Plays like this show not only an understanding of route concepts and coverages but an impressive fluidity and change of direction, especially for a player of the size of Decker. This ability to make sharp cuts was also evident against man coverage, where Decker was able to generate separation at the route head against off coverage using sharp, precise cuts such as on the next plays:
Against press coverage, Decker uses his 6’3, 214-pound frame to press into the defender and then use his strength to break away at the head of the route to generate just enough separation to make the catch.
The combination of these skills is rare in the NFL and Decker’s failure to put up larger numbers last season speaks more to the failings for the Titans’ offense than his regression with age. Decker will start next season at 31 and should be both young enough to be expected to contribute at a high level for the near future and old enough to provide the veteran leadership the Panthers seem to be looking for.
2017 Statistics: 52 receptions; 92 targets; 748 yards; 4 TDs. 2017 Cap Hit: $8m
As well as talking about adding some veteran experience to the Panthers’ receiving group, both Rivera and Hurney have also talked about wanting to get faster on offense, something that Mike Wallace would certainly provide. While Wallace failed to live up to his free agency billing after signing with Miami back in 2013, he did still manage to produce reasonable numbers, albeit on a huge number of targets. What he has continued to bring, however, was the ability to stretch the field.
While Wallace’s numbers in this regard from last season aren’t amazingly impressive, a lot of this was due more to Joe Flacco’s inconsistency than Wallace’s ability to separate vertically.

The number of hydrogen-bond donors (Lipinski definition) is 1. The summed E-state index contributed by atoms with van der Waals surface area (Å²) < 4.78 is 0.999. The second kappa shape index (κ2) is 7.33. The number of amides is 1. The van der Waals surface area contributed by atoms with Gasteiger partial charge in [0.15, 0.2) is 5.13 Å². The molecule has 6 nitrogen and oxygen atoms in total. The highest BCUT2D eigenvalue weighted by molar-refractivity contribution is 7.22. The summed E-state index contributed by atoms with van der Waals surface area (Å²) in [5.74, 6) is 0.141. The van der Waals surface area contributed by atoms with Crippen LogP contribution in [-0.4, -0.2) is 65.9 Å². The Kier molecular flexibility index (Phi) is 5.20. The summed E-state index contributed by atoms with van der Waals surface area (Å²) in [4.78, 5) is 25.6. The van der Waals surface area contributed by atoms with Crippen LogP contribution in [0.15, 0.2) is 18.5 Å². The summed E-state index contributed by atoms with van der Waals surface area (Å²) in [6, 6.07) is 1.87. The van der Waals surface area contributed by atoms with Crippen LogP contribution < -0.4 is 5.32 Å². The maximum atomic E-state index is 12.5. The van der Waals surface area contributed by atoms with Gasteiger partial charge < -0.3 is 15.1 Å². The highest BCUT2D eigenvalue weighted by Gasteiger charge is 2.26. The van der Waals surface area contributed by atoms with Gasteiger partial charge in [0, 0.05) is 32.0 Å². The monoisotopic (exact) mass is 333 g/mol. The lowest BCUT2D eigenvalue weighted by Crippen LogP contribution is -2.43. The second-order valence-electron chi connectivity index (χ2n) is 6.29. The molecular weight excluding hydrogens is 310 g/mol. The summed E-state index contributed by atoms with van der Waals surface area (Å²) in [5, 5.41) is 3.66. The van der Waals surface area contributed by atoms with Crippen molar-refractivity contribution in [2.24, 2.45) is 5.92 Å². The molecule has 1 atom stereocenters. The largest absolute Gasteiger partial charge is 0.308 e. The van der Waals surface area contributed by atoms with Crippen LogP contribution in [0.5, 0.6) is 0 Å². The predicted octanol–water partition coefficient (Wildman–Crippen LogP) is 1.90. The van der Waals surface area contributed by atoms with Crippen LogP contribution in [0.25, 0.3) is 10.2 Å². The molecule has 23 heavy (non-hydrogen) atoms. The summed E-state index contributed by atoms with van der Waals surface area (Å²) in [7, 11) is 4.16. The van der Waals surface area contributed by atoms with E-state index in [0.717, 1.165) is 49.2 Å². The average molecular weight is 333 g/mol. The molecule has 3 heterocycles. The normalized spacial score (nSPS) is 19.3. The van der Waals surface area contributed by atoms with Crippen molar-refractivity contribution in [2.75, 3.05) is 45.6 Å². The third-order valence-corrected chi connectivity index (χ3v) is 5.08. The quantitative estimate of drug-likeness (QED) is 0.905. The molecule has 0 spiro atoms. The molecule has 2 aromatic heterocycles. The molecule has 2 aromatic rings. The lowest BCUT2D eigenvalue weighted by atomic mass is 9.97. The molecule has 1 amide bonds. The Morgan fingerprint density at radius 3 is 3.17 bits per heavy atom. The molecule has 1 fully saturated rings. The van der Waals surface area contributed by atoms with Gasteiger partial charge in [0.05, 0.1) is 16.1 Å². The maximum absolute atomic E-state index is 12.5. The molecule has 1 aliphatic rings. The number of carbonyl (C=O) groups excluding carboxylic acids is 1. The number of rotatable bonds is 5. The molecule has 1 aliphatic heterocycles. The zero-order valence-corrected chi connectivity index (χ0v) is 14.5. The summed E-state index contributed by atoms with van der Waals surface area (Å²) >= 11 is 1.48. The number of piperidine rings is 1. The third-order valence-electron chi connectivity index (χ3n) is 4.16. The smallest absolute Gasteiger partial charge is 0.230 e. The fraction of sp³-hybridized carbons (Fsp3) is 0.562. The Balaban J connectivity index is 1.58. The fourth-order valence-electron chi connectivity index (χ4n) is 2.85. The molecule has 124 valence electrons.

However, while Flacco’s service last season was particularly poor, there is always going to be a risk to come with the reward of throwing the ball deep. As fast as Wallace was, he wasn’t always to get quite so wide open and on plays like the following, it is unrealistic to expect any quarterback to hit the exact window that will allow for a completion with any consistency. On both of the following plays, Wallace generates some separation over the top, but Flacco’s pass isn’t quite good enough:
What this means is that in order to be effective, Wallace needs to be able to generate separation underneath, and the easiest way for him to do this is to use the threat of his speed to force the defender deep, thereby allowing him to break back to the quarterback, allowing for an easy completion, such as on this play:
Wallace also uses his speed in a more simplistic way on these plays, where he is able to generate separation on crossing routes by running away from his defender:
Of course, this tactic cannot always be applied to routes, and Wallace does occasionally show signs of more nuanced route-running flashes. On this next play, he freezes around the head of the route, causing the defender to stop his feet before breaking outside to generate short-term separation:
However, there are relatively few instances of route-running such as the above on tape for Wallace, as all too often, he simply falls back on trying to use his speed to get open. There are also some concerns about Wallance’s hands on tape as there are some straight drops, such as the following play:
There are also instances where he is overly reliant on using his body in order to come down with catches:
What this means is that when passes are away from his frame or when there is contact at the catch point, he often struggles to come down with the completion.These aren’t drops as such, but rather a failure to generate catches:
Wallace’s upside is undeniable, and he certainly would bring speed to the Panthers offense, but would bring all the catch issues of Ted Ginn without the route running nuances. That is not to say that the Panthers would not gain anything by signing Wallace, but rather that his skill set is not as developed as some other receivers on the market and that, with Byrd and Samuel on the roster, he isn’t necessarily going to bring many skills to the Panthers’ receiving corps that are not already present.